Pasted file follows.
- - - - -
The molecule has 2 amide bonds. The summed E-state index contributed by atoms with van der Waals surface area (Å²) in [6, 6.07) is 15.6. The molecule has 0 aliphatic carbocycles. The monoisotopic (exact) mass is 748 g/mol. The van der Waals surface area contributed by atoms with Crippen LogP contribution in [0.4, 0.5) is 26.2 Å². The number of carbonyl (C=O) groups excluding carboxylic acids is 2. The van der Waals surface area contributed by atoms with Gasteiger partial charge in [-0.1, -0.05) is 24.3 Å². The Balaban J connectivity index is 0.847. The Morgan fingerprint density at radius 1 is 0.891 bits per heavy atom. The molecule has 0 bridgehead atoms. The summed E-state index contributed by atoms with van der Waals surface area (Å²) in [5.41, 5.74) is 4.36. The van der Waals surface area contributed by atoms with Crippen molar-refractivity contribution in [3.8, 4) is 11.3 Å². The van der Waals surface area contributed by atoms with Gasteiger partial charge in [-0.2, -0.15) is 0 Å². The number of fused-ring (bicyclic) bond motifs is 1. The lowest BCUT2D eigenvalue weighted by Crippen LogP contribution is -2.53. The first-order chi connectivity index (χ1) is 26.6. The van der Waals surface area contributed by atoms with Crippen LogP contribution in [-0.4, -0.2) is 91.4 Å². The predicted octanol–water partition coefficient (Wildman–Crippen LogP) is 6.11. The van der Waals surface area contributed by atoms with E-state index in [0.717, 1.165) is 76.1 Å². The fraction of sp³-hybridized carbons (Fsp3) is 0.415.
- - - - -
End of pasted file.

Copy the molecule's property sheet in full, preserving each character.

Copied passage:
The molecule has 2 amide bonds. The summed E-state index contributed by atoms with van der Waals surface area (Å²) in [6, 6.07) is 15.6. The molecule has 0 aliphatic carbocycles. The monoisotopic (exact) mass is 748 g/mol. The van der Waals surface area contributed by atoms with Crippen LogP contribution in [0.4, 0.5) is 26.2 Å². The number of carbonyl (C=O) groups excluding carboxylic acids is 2. The van der Waals surface area contributed by atoms with Gasteiger partial charge in [-0.1, -0.05) is 24.3 Å². The Balaban J connectivity index is 0.847. The Morgan fingerprint density at radius 1 is 0.891 bits per heavy atom. The molecule has 0 bridgehead atoms. The summed E-state index contributed by atoms with van der Waals surface area (Å²) in [5.41, 5.74) is 4.36. The van der Waals surface area contributed by atoms with Crippen molar-refractivity contribution in [3.8, 4) is 11.3 Å². The van der Waals surface area contributed by atoms with Gasteiger partial charge in [-0.2, -0.15) is 0 Å². The number of fused-ring (bicyclic) bond motifs is 1. The lowest BCUT2D eigenvalue weighted by Crippen LogP contribution is -2.53. The first-order chi connectivity index (χ1) is 26.6. The van der Waals surface area contributed by atoms with Crippen LogP contribution in [-0.4, -0.2) is 91.4 Å². The predicted octanol–water partition coefficient (Wildman–Crippen LogP) is 6.11. The van der Waals surface area contributed by atoms with E-state index in [0.717, 1.165) is 76.1 Å². The fraction of sp³-hybridized carbons (Fsp3) is 0.415.